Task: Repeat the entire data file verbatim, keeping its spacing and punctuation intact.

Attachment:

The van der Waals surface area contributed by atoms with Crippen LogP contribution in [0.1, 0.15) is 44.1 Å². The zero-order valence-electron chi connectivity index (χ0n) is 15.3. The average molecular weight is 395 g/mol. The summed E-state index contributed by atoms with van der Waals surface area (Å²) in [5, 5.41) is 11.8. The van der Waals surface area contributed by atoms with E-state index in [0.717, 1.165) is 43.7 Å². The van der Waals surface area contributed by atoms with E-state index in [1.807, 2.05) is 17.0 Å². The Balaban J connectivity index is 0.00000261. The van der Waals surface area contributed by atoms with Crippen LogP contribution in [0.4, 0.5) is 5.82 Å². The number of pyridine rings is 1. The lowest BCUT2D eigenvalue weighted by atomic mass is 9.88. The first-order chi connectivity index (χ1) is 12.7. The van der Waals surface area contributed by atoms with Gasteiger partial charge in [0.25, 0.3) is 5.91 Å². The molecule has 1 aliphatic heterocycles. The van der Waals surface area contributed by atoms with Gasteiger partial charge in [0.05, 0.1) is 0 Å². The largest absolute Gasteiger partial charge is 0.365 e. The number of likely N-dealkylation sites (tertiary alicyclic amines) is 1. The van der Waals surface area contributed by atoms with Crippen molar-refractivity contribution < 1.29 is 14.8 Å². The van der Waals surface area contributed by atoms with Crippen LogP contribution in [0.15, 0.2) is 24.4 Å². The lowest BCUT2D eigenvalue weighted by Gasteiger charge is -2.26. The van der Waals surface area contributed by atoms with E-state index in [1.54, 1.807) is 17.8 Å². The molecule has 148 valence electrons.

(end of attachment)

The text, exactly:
The van der Waals surface area contributed by atoms with Crippen LogP contribution in [0.1, 0.15) is 44.1 Å². The zero-order valence-electron chi connectivity index (χ0n) is 15.3. The average molecular weight is 395 g/mol. The summed E-state index contributed by atoms with van der Waals surface area (Å²) in [5, 5.41) is 11.8. The van der Waals surface area contributed by atoms with E-state index in [0.717, 1.165) is 43.7 Å². The van der Waals surface area contributed by atoms with E-state index in [1.807, 2.05) is 17.0 Å². The Balaban J connectivity index is 0.00000261. The van der Waals surface area contributed by atoms with Crippen LogP contribution in [0.4, 0.5) is 5.82 Å². The number of pyridine rings is 1. The lowest BCUT2D eigenvalue weighted by atomic mass is 9.88. The first-order chi connectivity index (χ1) is 12.7. The van der Waals surface area contributed by atoms with Gasteiger partial charge in [0.25, 0.3) is 5.91 Å². The molecule has 1 aliphatic heterocycles. The van der Waals surface area contributed by atoms with Gasteiger partial charge in [0.05, 0.1) is 0 Å². The largest absolute Gasteiger partial charge is 0.365 e. The number of likely N-dealkylation sites (tertiary alicyclic amines) is 1. The van der Waals surface area contributed by atoms with Crippen molar-refractivity contribution < 1.29 is 14.8 Å². The van der Waals surface area contributed by atoms with Crippen LogP contribution in [0.15, 0.2) is 24.4 Å². The lowest BCUT2D eigenvalue weighted by Gasteiger charge is -2.26. The van der Waals surface area contributed by atoms with E-state index in [1.54, 1.807) is 17.8 Å². The molecule has 148 valence electrons.